It was honestly the best time of my life. We were pretty much broke, and med school kept me sinfully busy. However, the kids were young, and life was pure. The children are all grown now, and I do miss them so. But I cherish memories of shooting a rimfire single action revolver together.
The Colt Frontier Scout Rimfire Single Action Revolver
My son was maybe 10, and he had a little money saved up from birthdays and Christmas. I had a Ruger Single Six pistol I could live without. The Single Six was a great shooter, but with its adjustable sights and convertible cylinder, it didn’t exactly look the part of the classic Western sixgun. Thusly equipped, my son and I struck out for the local gun show looking for trouble.
The Colt Frontier Scout was well-used but equally well-cared for. It sat among dozens of other pre-owned handguns on a table helmed by a local gun nerd. My son and I studied it closely and retired to the corner of the show to scheme.
Once we had an accord, we approached the gent about doing a deal. At the end of the day, my Ruger and a little bit of my son’s cash made the nifty little Colt ours. Back at the house, we pawed over it. The next free weekend, we took it out to the rural farm for a test drive. The end result was some of the finest memories a guy could ever want.
Sam Colt was the only show in town for the first few years of the 19th Century revolver revolution. His radical designs were patented, and he defended those patents with near-religious zeal. While Colonel Sam was the consummate marketer and a comparably adroit showman, he was also a bit conceited.
When one of his machinists named Rollin White approached him about equipping a Colt revolver with a bored-through cylinder to accept metallic cartridges, Old Sam sent him on his way with remonstrations. He believed the Colt revolver was perfect and in no need of an upgrade.
White took a pair of Colt cap and ball cylinders that had been rejected from the production line, cut off the ends, and welded them together. The shooting version took a bit more effort, but the spark of genius was clearly there.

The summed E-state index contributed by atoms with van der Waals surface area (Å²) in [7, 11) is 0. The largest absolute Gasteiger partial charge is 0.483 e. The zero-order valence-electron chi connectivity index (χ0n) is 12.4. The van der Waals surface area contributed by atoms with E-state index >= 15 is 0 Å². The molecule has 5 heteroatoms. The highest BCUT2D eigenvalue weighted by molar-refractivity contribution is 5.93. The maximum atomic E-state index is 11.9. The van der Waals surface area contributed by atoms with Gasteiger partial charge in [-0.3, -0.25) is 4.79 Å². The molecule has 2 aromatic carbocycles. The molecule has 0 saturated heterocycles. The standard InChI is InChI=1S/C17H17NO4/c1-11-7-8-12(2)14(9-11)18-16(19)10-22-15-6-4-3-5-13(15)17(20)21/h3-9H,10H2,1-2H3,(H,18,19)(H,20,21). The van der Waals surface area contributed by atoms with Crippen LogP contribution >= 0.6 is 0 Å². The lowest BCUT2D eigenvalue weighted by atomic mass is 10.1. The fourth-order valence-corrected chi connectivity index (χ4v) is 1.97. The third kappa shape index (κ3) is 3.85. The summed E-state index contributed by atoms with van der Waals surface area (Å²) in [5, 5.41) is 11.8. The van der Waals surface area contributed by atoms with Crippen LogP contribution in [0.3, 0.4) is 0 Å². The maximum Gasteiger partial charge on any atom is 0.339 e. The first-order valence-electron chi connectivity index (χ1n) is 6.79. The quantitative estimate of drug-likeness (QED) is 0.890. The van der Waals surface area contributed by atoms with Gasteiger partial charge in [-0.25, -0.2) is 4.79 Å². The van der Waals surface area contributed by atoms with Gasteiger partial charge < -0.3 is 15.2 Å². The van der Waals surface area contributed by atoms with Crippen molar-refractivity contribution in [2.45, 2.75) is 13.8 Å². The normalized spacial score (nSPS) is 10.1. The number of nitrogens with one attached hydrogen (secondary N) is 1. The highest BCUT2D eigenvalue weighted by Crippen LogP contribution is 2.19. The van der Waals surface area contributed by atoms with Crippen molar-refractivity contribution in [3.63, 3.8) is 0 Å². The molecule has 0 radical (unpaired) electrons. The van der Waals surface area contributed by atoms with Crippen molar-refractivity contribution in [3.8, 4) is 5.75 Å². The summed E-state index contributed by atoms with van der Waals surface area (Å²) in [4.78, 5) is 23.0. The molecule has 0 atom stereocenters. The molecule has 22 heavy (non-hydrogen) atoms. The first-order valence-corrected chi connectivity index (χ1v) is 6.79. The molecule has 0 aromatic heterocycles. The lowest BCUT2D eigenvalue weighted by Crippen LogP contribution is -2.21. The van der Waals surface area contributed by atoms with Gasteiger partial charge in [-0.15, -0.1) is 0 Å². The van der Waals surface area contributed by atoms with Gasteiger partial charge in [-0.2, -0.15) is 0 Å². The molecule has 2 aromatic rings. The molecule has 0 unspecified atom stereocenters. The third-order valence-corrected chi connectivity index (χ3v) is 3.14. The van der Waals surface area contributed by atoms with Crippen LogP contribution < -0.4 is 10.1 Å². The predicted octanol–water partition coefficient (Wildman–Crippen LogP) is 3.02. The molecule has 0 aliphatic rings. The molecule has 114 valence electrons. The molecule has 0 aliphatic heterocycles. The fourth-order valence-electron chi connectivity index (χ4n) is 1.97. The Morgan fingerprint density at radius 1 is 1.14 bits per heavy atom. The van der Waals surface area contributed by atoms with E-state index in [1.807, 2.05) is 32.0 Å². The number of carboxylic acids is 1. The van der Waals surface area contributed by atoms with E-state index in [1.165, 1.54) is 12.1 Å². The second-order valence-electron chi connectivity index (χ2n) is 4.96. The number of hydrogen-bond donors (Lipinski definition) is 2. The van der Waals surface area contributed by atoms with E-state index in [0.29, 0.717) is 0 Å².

After Colonel Colt gave White his walking papers, the young man took his idea to Horace Smith and Daniel Wesson. Sam Colt’s narcissism set his revolver production back more than a decade.
Finally, in 1869, the Rollin White patent expired, and Colt was free to maneuver. Sam put his two most accomplished gun designers, Charles Brinckerhoff and William Mason, to work designing a new cartridge-fed revolver for the Army pistol trials of 1872.
The first production gun rolled off the line in 1873 as the “New Model Army Metallic Cartridge Revolving Pistol.”
Serial number 1 was thought lost forever until it turned up in a barn in Nashua, New Hampshire, soon after the turn of the century.
The M1873 – Colt Single Action Army
The gun was called the M1873 or the Colt Single Action Army revolver. However, in 1874 a Colt distributor named Benjamin Kittridge in Cincinnati coined the term “Peacemaker” as a marketing ploy. The end result became an integral part of Americana. The Peacemaker went on sale to American civilians two months after the revolver trials.
Those first Peacemakers were chambered for the .45 Long Colt cartridge. This straight-walled, rimmed round was immensely powerful by the standards of the day. Pushing a 255-grain hard lead bullet atop a charge of 40 grains of finely-ground black powder, the .45 LC became a recognized manstopper.
The Single Action Army handily took the Army revolver trials and served until 1892, when it was supplanted by the .38-caliber Colt M1892.
The Single Action Army revolver was available with barrel lengths ranging from 4.75 through 7.5 inches in at least five major chamberings. However, there’s something weird about the basic Colt revolver design. That graceful arching grip has no finger grooves or stippling yet still seems to fit the human form better than any Information Age plastic pistol.
The massive hammer looks like it would catch on absolutely everything, yet it doesn’t. Thumbing the hammer back manually on the draw is a natural exercise. If you do this slowly, you can discern four distinct clicks. The inimitable sound it makes when done quickly has launched many a Hollywood career.
The hammer includes the firing pin as an integral component. While it was likely safe to carry the gun with the hammer down over a loaded chamber, most sensible gunmen didn’t. You could keep a handy dollar bill rolled tightly and stuffed into the cylinder or just leave it empty. If the tactical situation allowed, the astute shootist could drop one last round in place before stepping out into the street for a showdown.
The sights consist of a generous front blade that corresponds to a groove cut into the top strap. There is a loading gate on the right side of the gun. To load or unload the weapon, you place the hammer at half cock, open the gate and cycle the cylinder by hand.